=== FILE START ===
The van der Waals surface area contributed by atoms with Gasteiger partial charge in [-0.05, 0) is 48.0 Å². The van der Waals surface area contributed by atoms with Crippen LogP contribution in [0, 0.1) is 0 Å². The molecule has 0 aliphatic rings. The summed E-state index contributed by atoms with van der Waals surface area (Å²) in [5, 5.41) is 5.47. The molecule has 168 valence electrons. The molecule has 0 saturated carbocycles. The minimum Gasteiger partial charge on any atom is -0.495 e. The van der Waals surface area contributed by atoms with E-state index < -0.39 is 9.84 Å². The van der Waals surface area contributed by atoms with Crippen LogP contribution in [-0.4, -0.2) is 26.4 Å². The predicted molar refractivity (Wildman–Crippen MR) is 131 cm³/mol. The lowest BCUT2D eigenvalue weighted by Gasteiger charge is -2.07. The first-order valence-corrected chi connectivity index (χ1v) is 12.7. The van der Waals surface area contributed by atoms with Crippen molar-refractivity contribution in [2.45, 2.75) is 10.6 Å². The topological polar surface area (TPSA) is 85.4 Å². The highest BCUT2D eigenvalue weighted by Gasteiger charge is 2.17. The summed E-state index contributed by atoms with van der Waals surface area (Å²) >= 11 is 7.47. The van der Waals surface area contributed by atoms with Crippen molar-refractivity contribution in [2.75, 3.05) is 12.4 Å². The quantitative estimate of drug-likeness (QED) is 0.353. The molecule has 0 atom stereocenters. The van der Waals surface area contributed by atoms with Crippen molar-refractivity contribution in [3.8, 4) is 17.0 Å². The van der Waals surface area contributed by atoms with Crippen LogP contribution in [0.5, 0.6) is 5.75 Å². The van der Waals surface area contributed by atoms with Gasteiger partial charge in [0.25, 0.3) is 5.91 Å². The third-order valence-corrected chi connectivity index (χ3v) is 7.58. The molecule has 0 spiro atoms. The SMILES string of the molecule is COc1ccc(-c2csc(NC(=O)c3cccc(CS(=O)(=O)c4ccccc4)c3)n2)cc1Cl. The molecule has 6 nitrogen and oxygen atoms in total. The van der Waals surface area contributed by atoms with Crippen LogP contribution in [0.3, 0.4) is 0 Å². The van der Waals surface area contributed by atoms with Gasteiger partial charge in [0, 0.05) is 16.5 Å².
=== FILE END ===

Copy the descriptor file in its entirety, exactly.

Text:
The van der Waals surface area contributed by atoms with Gasteiger partial charge in [-0.05, 0) is 48.0 Å². The van der Waals surface area contributed by atoms with Crippen LogP contribution in [0, 0.1) is 0 Å². The molecule has 0 aliphatic rings. The summed E-state index contributed by atoms with van der Waals surface area (Å²) in [5, 5.41) is 5.47. The molecule has 168 valence electrons. The molecule has 0 saturated carbocycles. The minimum Gasteiger partial charge on any atom is -0.495 e. The van der Waals surface area contributed by atoms with E-state index < -0.39 is 9.84 Å². The van der Waals surface area contributed by atoms with Crippen LogP contribution in [-0.4, -0.2) is 26.4 Å². The predicted molar refractivity (Wildman–Crippen MR) is 131 cm³/mol. The lowest BCUT2D eigenvalue weighted by Gasteiger charge is -2.07. The first-order valence-corrected chi connectivity index (χ1v) is 12.7. The van der Waals surface area contributed by atoms with Crippen molar-refractivity contribution in [2.45, 2.75) is 10.6 Å². The topological polar surface area (TPSA) is 85.4 Å². The highest BCUT2D eigenvalue weighted by Gasteiger charge is 2.17. The summed E-state index contributed by atoms with van der Waals surface area (Å²) >= 11 is 7.47. The van der Waals surface area contributed by atoms with Crippen molar-refractivity contribution in [2.75, 3.05) is 12.4 Å². The quantitative estimate of drug-likeness (QED) is 0.353. The molecule has 0 atom stereocenters. The van der Waals surface area contributed by atoms with Crippen molar-refractivity contribution in [3.8, 4) is 17.0 Å². The van der Waals surface area contributed by atoms with Crippen LogP contribution in [0.5, 0.6) is 5.75 Å². The van der Waals surface area contributed by atoms with Gasteiger partial charge in [0.25, 0.3) is 5.91 Å². The third-order valence-corrected chi connectivity index (χ3v) is 7.58. The molecule has 0 spiro atoms. The SMILES string of the molecule is COc1ccc(-c2csc(NC(=O)c3cccc(CS(=O)(=O)c4ccccc4)c3)n2)cc1Cl. The molecule has 6 nitrogen and oxygen atoms in total. The van der Waals surface area contributed by atoms with Crippen LogP contribution in [0.3, 0.4) is 0 Å². The van der Waals surface area contributed by atoms with Gasteiger partial charge in [0, 0.05) is 16.5 Å².